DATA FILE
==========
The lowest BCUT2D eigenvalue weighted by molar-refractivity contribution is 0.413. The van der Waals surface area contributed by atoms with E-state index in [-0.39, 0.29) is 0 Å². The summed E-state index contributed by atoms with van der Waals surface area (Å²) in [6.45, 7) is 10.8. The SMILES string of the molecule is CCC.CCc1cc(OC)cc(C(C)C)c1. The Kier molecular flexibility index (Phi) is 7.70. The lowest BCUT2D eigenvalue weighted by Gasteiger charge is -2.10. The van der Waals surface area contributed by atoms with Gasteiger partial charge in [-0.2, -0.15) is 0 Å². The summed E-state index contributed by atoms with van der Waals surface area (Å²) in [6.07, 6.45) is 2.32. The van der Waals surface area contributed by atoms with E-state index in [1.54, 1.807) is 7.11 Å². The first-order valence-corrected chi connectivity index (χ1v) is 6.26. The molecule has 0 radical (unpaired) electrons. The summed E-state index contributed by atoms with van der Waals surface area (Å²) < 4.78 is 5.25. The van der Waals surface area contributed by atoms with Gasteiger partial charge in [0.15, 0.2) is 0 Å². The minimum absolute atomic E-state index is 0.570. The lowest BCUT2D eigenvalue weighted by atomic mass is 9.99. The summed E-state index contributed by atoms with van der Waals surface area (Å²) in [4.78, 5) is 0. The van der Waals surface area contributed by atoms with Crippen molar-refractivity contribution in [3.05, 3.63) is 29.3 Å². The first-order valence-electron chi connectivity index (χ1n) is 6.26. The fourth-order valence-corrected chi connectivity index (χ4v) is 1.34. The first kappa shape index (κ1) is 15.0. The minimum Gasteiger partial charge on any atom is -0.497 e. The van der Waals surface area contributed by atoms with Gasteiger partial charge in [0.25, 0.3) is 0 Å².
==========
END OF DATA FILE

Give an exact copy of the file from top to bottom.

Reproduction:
The lowest BCUT2D eigenvalue weighted by molar-refractivity contribution is 0.413. The van der Waals surface area contributed by atoms with E-state index in [-0.39, 0.29) is 0 Å². The summed E-state index contributed by atoms with van der Waals surface area (Å²) in [6.45, 7) is 10.8. The SMILES string of the molecule is CCC.CCc1cc(OC)cc(C(C)C)c1. The Kier molecular flexibility index (Phi) is 7.70. The lowest BCUT2D eigenvalue weighted by Gasteiger charge is -2.10. The van der Waals surface area contributed by atoms with Gasteiger partial charge in [-0.2, -0.15) is 0 Å². The summed E-state index contributed by atoms with van der Waals surface area (Å²) in [6.07, 6.45) is 2.32. The van der Waals surface area contributed by atoms with E-state index in [1.54, 1.807) is 7.11 Å². The first-order valence-corrected chi connectivity index (χ1v) is 6.26. The molecule has 0 radical (unpaired) electrons. The summed E-state index contributed by atoms with van der Waals surface area (Å²) < 4.78 is 5.25. The van der Waals surface area contributed by atoms with Gasteiger partial charge in [0.15, 0.2) is 0 Å². The minimum absolute atomic E-state index is 0.570. The lowest BCUT2D eigenvalue weighted by atomic mass is 9.99. The summed E-state index contributed by atoms with van der Waals surface area (Å²) in [4.78, 5) is 0. The van der Waals surface area contributed by atoms with Crippen molar-refractivity contribution in [3.05, 3.63) is 29.3 Å². The first-order valence-electron chi connectivity index (χ1n) is 6.26. The fourth-order valence-corrected chi connectivity index (χ4v) is 1.34. The first kappa shape index (κ1) is 15.0. The minimum Gasteiger partial charge on any atom is -0.497 e. The van der Waals surface area contributed by atoms with Gasteiger partial charge in [0.25, 0.3) is 0 Å².